Belfast named as the city with the sweetest tooth

sweet toothBelfast has topped a survey to find out which British city has the sweetest tooth, with 83% of its residents consuming cake and biscuits every day.

With the Great British Bake Off back on television screens, the Oral Health Foundation sought to find out which city gave in to their sweet tooth cravings the most.

Norwich and Liverpool residents came in a close second with 74% of their residents treating themselves to a sugary treat on a daily basis.

‘We all love a sweet treat from time-to-time but having them too often can very quickly mean bad news for our health,’ Dr Nigel Carter OBE, CEO of the Oral Health Foundation, said.

‘Sugar reduces our body’s ability to feel full, leaving us with an unquenchable hunger and leading to such problems as weight gain and obesity.

‘Excessive consumption of sugar over long periods of time can also lead to increased risk of diabetes, heart disease and cancer.

‘Sugar is also one of the main causes of tooth decay.

‘Every time we eat something sugary our teeth come under acid attack, snacking often throughout the day means multiple attacks and our teeth can take a real battering, often leading to tooth decay.’

Child decay

On average, more than six out of ten (61%) Brits consume cake or biscuits every day.

The residents who were most resistant to sweet treats were found in Aberdeen (46%), followed by Oxford (47%) and Nottingham (52%)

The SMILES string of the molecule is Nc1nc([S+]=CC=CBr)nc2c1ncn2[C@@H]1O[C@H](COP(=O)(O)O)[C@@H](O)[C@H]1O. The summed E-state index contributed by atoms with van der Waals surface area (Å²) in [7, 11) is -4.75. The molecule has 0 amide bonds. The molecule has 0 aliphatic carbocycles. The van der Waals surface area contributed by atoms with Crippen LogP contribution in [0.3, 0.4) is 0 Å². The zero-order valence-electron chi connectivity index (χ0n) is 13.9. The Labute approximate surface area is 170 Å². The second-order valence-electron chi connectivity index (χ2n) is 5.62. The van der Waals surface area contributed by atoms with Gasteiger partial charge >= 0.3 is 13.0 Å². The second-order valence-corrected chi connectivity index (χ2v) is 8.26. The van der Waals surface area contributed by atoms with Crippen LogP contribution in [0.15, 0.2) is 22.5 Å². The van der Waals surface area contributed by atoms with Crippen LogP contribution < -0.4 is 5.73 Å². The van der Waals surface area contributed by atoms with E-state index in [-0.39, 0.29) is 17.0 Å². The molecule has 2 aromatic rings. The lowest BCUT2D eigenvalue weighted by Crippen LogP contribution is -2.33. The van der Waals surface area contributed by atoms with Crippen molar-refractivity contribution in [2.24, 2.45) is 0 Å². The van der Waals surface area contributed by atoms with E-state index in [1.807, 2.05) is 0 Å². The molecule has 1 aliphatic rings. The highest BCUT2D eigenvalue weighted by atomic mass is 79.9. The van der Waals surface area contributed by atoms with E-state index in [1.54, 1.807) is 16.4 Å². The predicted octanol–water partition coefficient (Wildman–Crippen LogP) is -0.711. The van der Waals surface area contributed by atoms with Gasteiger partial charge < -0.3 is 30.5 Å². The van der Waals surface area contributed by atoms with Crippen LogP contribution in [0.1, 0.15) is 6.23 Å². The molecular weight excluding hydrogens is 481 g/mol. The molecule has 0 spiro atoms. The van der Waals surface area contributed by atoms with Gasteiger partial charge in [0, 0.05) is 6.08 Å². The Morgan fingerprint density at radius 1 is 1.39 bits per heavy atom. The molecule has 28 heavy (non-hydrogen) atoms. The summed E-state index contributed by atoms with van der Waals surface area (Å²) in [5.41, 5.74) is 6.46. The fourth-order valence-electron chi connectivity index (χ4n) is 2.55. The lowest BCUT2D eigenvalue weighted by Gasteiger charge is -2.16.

The Oral Health Foundation has used the figures to highlight how they could be linked to an increase in the number of five-year-olds experiencing tooth decay and a rise in the number of children needing tooth extractions.

‘We have seen these numbers consistently increase over the last five years but little has been done to address it,’ said Dr Carter.

‘We have to remember that every single case of tooth decay and every rotten tooth that is removed from our mouth is entirely preventable.

‘The NHS is now spending around £35 million a year purely removing children’s teeth as a result of decay.

‘We have to improve our knowledge of the appalling health implications of excessive sugar.

The Government has pledged to plough the estimated £520 million they will earn from the new sugar tax into school sports, yet again ignoring the crisis we are experiencing in oral health in the UK.

‘We feel that it is important, necessary and highly appropriate to invest a portion of this funding into increasing awareness about sugar’s impact on oral health.

‘If this does not happen, we will only see the problem continuing to grow.’

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